Tuesday, October 24, 2006

Google Scholar

Research papers typically require students to venture out into the world of academic literature in order to gain insight into a topic. Typically only reputable, peer-reviewed sources should be used to support your arguments. If you’re scared of the intimidating Elizabeth Dafoe Library (which you shouldn’t be), my guess is that you’ll probably venture on to Google to see what you can find on the topic you’re researching. Using a basic search engine, you’re going to find a whole lot of material that may be interesting, but not particularly useful. Sites like Wikipedia or Joe Blow’s Blog may be informative, but they don’t quite have the same clout as the publications of experts in the field you’re studying.

This isn’t to say that the Internet is useless when it comes to research. Not at all. However, when you’re on the lookout for reputable scholarly literature, try Google Scholar. This search engine will provide you with legitimate, peer-reviewed publications from the best and brightest.


Tuesday, October 10, 2006

Structured Procrastination

In case you blinked, October is in full swing. Where did all of September go? I doubt anyone has a reasonable answer for that. What is apparent is the fact that the number of days of stress-free university life students have managed to soak up these past few weeks are rapidly drying up. Perhaps you have been keeping on top of things, reading over notes from every class, starting all your assignments early, and going to see your profs with all you questions. Or maybe you had every intention of doing these things but somewhere along the way they lost priority to all other things in your life like soccer practice, the season premiere of Grey’s, and hanging out with friends, etc. Now faint recollections of meaning to review class notes are coming back and due dates that seemed so distant and manageable at the beginning of term are but a week or so away. October can be a hard in terms of getting yourself back into the swing of things and the only way to get the ball rolling…is to get the ball rolling. However if you feel your excellent procrastination abilities are impeding your ball rolling consider something called Structured Procrastination at www.structuredprocrastination.com. This is a neat skill that helps you to turn your procrastination into completed by using your procrastination skills in a valuable way. Does this sound too good to be true? Well it’s not as easy as sitting around doing no work but at least this one with help you get your assignments and studying done on time.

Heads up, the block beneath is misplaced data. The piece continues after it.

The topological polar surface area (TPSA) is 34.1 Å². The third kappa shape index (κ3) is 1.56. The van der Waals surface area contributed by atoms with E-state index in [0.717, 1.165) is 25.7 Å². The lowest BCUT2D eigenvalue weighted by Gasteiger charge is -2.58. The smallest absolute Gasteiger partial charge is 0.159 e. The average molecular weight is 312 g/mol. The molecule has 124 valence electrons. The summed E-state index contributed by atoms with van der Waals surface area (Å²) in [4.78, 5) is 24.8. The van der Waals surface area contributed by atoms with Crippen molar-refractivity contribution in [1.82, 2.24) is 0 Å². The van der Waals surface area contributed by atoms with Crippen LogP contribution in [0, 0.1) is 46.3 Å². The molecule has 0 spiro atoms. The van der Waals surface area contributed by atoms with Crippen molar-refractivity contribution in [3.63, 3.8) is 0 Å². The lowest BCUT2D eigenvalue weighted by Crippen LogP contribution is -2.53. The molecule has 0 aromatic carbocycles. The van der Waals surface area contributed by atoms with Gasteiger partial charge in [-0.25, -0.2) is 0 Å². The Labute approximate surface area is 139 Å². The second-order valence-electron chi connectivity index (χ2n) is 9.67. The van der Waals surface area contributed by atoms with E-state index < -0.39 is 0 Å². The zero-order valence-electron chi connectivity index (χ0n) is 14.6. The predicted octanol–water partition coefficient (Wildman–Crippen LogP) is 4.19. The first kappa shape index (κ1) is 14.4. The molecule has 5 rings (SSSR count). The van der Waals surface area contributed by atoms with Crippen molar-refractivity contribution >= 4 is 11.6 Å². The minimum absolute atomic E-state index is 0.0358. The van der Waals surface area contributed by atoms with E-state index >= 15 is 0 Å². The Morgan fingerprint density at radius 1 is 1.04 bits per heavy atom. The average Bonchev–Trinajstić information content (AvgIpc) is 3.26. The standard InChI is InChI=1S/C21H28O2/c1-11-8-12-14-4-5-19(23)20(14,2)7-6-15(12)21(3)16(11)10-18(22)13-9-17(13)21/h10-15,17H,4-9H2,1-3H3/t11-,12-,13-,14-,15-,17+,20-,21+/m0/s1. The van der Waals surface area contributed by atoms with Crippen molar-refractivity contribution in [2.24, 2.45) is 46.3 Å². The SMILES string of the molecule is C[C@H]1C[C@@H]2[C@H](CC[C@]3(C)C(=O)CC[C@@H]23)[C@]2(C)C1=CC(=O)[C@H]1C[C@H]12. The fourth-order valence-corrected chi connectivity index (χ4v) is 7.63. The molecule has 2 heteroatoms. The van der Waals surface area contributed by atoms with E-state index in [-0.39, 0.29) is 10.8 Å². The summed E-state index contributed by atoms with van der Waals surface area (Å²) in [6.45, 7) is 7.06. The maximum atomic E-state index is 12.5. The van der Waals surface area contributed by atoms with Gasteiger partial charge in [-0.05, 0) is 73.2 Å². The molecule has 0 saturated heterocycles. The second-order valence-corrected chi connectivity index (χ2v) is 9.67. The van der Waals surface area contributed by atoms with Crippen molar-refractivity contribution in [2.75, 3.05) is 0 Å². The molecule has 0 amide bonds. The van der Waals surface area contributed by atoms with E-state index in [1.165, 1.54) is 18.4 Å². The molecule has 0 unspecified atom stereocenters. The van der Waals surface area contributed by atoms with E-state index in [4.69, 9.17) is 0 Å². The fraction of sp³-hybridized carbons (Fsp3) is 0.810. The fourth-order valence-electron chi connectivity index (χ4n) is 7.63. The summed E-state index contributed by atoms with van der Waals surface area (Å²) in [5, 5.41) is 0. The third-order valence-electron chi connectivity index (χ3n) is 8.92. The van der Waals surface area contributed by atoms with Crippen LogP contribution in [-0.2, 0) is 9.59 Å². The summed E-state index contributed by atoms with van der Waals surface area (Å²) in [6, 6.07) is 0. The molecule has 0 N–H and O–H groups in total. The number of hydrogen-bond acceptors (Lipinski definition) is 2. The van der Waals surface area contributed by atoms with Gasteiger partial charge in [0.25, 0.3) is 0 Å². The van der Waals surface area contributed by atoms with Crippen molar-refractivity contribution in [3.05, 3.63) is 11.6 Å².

Friday, October 06, 2006

Conclusions – Will there be a sequel?

One of the biggest challenges student writers face is toward the end of the process. You’ve written everything except the dreaded conclusion. But what do you write? An all too common approach to conclusions is to summarize your entire paper. The trouble with a summary is that your instructor will be reading the same things they just read in the body of your paper. Especially for short papers written at the undergraduate level, reading a summary may be perceived as time well wasted.

I’ve struggled with conclusions for many years and have found the best way to tackle a paper’s conclusion is to think like some horror movie producers do:
leave room for a sequel! A great writer effectively answers question she’s asked herself but in the end, poses another with the hope that she or another researcher may be able to answer. Just as the monster comes back to life in the frightening final moments of a horror flick, prompting audience anticipation for a sequel, academic writers also might leave their endings open.


Blog note: Here's some more online information on conclusions.